Shortly after his arrest, McLaughlin tried to commit suicide in a police station holding cell.
Strasnick had urged a prison term of three to four years, noting that the injuries to the baby were not the result of a single incident but an indication of a man with an out-of-control temper.
McLaughlin’s lawyer, William O’Hare, suggested that the shorter jail term proposed by Whitehead “showed compassion” for his client, who, he said, has suffered from bipolar disorder, depression and anxiety since the age of 5.
O’Hare said the incidents were triggered by McLaughlin’s “immaturity and frustration.”
Whitehead said he also took into account the fact that McLaughlin confessed, that he expressed a desire to plead guilty soon after he was indicted and that he’s been receiving counseling.
The baby has recovered and is back living with her mother.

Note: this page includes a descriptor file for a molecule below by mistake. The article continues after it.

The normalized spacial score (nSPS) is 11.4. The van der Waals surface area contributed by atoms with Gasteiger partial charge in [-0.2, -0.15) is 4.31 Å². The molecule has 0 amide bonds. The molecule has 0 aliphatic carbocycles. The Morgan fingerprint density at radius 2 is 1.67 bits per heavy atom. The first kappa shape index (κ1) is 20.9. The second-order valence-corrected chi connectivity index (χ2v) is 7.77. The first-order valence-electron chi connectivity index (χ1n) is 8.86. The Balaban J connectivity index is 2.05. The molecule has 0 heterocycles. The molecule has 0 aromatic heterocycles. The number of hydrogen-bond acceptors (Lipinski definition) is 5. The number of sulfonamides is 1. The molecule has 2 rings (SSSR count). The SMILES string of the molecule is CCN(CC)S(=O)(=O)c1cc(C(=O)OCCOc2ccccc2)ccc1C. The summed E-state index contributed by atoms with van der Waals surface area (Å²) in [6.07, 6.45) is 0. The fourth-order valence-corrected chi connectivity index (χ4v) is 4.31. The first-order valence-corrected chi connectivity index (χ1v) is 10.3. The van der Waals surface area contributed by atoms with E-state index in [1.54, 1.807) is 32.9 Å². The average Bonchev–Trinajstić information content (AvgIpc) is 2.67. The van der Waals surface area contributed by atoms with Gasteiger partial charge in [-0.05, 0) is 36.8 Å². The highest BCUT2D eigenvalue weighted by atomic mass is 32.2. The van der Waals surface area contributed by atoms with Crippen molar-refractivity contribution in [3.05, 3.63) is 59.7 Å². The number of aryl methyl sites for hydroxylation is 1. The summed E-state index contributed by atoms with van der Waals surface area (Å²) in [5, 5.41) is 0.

McLaughlin’s mother was the only family member in court yesterday.
McLaughlin, who has been in custody since his arrest last April, will be eligible for parole in about three months.
Once he’s released, he will be on supervised probation for five years, with conditions that include anger-management and parenting classes, a mental health evaluation and treatment, and a requirement that he comply with all requirements of the Department of Children and Families.
The case was one of two involving young fathers accused of abusing their children while playing Xbox during a period of several months in 2011 and 2012. In October 2011, 22-year-old Richard Elias of Peabody was charged with head-butting, shaking and squeezing his 7-week-old daughter while his wife was at a Halloween party. Elias is due in court for a status hearing in his case later this month.
Courts reporter Julie Manganis can be reached at 978-338-2521, via email at email@example.com or on Twitter @SNJulieManganis.